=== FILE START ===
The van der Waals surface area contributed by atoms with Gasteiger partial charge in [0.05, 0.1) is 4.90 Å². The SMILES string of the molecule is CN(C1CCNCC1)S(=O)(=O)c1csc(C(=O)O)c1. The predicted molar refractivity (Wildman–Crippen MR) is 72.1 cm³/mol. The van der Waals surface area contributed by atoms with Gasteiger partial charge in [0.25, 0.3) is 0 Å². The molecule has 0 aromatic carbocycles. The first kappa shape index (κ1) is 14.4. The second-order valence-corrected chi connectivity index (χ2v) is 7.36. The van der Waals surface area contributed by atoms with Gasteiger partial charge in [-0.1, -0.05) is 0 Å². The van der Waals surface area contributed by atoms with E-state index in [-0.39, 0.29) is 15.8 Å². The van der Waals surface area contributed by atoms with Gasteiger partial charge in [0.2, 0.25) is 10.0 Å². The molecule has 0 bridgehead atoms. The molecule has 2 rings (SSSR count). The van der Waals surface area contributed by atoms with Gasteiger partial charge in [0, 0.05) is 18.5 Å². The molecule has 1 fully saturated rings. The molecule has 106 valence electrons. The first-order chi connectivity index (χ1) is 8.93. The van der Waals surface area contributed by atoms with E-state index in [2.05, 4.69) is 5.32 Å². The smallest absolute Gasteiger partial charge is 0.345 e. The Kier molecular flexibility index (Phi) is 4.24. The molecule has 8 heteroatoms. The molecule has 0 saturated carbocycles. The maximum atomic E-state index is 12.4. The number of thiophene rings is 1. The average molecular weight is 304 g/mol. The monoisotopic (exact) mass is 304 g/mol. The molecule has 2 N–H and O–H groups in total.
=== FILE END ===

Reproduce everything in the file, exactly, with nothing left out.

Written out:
The van der Waals surface area contributed by atoms with Gasteiger partial charge in [0.05, 0.1) is 4.90 Å². The SMILES string of the molecule is CN(C1CCNCC1)S(=O)(=O)c1csc(C(=O)O)c1. The predicted molar refractivity (Wildman–Crippen MR) is 72.1 cm³/mol. The van der Waals surface area contributed by atoms with Gasteiger partial charge in [0.25, 0.3) is 0 Å². The molecule has 0 aromatic carbocycles. The first kappa shape index (κ1) is 14.4. The second-order valence-corrected chi connectivity index (χ2v) is 7.36. The van der Waals surface area contributed by atoms with Gasteiger partial charge in [-0.1, -0.05) is 0 Å². The van der Waals surface area contributed by atoms with E-state index in [-0.39, 0.29) is 15.8 Å². The van der Waals surface area contributed by atoms with Gasteiger partial charge in [0.2, 0.25) is 10.0 Å². The molecule has 0 bridgehead atoms. The molecule has 2 rings (SSSR count). The van der Waals surface area contributed by atoms with Gasteiger partial charge in [0, 0.05) is 18.5 Å². The molecule has 1 fully saturated rings. The molecule has 106 valence electrons. The first-order chi connectivity index (χ1) is 8.93. The van der Waals surface area contributed by atoms with E-state index in [2.05, 4.69) is 5.32 Å². The smallest absolute Gasteiger partial charge is 0.345 e. The Kier molecular flexibility index (Phi) is 4.24. The molecule has 8 heteroatoms. The molecule has 0 saturated carbocycles. The maximum atomic E-state index is 12.4. The number of thiophene rings is 1. The average molecular weight is 304 g/mol. The monoisotopic (exact) mass is 304 g/mol. The molecule has 2 N–H and O–H groups in total.